Buyer Resources - Articles

Buying Your Home - What You Can Afford

How much does my real estate agent need to know?
Real estate agents would say that the more you tell them, the better they can negotiate on your behalf. However, the degree of trust you have with an agent may depend upon their legal obligation. Agents working for buyers have three possible choices: They can represent the buyer exclusively, called single agency, or represent the seller exclusively, called sub- agency, or represent both the buyer and seller in a dual-agency situation. Some states require agents to disclose all possible agency relationships before they enter into a residential real estate transaction. 


What can I afford?
Know what you can afford is the first rule of home buying, and that depends on how much income and how much debt you have. In general, lenders don't want borrowers to spend more than 28 percent of their gross income per month on a mortgage payment or more than 36 percent on debts. It pays to check with several lenders before you start searching for a home. Most will be happy to roughly calculate what you can afford and prequalify you for a loan. The price you can afford to pay for a home will depend on six factors:
1. gross income
2. the amount of cash you have available for the down payment, closing costs and cash reserves required by the lender
3. your outstanding debts
4. your credit history
5. the type of mortgage you select
6. current interest rates

Another number lenders use to evaluate how much you can afford is the housing expense-to-income ratio. It is determined by calculating your projected monthly housing expense, which consists of the principal and interest payment on your new home loan, property taxes and hazard insurance (or PITI as it is known). If you have to pay monthly homeowners association dues and/or private mortgage insurance, this also will be added to your PITI. This ratio should fall between 28 to 33 percent, although some lenders will go higher under certain circumstances. Your total debt-to-income ratio should be in the 34 to 38 percent range. Again, lenders will identify options and some have ability to approve ratios higher, it "pays' to shop around if you are outside of these guidelines. There are also 100% programs for qualifiers and low down payment options when criteria is met. Ask and explore. Michele can share her resources for you to explore your options.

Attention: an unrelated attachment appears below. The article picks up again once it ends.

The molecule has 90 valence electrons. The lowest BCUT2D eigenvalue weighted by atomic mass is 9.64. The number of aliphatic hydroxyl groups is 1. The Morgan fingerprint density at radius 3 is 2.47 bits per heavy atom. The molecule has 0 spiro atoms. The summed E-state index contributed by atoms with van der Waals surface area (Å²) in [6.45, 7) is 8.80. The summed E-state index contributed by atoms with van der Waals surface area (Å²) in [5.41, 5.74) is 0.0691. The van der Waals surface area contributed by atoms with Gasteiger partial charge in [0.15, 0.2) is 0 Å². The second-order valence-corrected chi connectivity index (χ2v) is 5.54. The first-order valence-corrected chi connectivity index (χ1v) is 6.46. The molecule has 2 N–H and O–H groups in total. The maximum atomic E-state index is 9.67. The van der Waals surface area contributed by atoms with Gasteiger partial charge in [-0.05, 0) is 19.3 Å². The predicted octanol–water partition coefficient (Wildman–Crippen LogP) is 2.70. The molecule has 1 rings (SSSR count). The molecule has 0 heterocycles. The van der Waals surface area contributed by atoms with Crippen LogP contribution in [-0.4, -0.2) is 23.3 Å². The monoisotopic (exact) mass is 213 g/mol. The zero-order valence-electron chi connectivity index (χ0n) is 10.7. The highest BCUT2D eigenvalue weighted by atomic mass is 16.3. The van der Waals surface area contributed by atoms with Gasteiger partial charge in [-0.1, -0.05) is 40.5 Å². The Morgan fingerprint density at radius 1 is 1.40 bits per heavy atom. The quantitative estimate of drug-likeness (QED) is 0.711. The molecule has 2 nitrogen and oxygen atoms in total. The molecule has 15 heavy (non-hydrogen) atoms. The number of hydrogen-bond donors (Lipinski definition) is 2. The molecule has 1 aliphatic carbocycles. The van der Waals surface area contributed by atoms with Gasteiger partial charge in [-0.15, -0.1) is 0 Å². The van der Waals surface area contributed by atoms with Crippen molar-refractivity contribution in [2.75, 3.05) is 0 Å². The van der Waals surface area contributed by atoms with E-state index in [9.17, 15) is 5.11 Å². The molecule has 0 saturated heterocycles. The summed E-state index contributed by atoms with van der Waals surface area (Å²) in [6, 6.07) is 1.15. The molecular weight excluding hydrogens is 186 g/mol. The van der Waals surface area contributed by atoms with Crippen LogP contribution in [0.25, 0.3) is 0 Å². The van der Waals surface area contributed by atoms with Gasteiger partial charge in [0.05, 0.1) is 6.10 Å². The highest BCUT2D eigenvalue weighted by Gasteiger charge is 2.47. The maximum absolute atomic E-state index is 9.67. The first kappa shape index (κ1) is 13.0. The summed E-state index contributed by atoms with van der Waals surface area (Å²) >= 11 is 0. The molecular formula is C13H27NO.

When is the best time to buy?
Here are some frequently cited reasons for buying a house:
* You need a tax break. The mortgage interest deduction can make home ownership very appealing.
* You are not counting on price appreciation in the short term.
* You can afford the monthly payments.
* You plan to stay in the house long enough for the appreciation to cover your transaction costs. The costs of buying and selling a home includes lender fees and closing costs. Often the offer can be negotiated to include some of these expenses if you need to use your cash for the down payment.  
* You prefer to be an owner rather than a renter. 

 
Home ownership is about security.  About setting roots and making memories. There is no perfect time to buy or sell, it is about your personal timing. Certainly as interest rates are low and sellers are motivated, buyers can identify good opportunities !

If you are ready to take the next step, lets talk. I can direct you to local lenders and get you started in the home buying process. There is a home waiting for You ! 

Michele Connors
Michele Connors
Broker Realtor, Advisor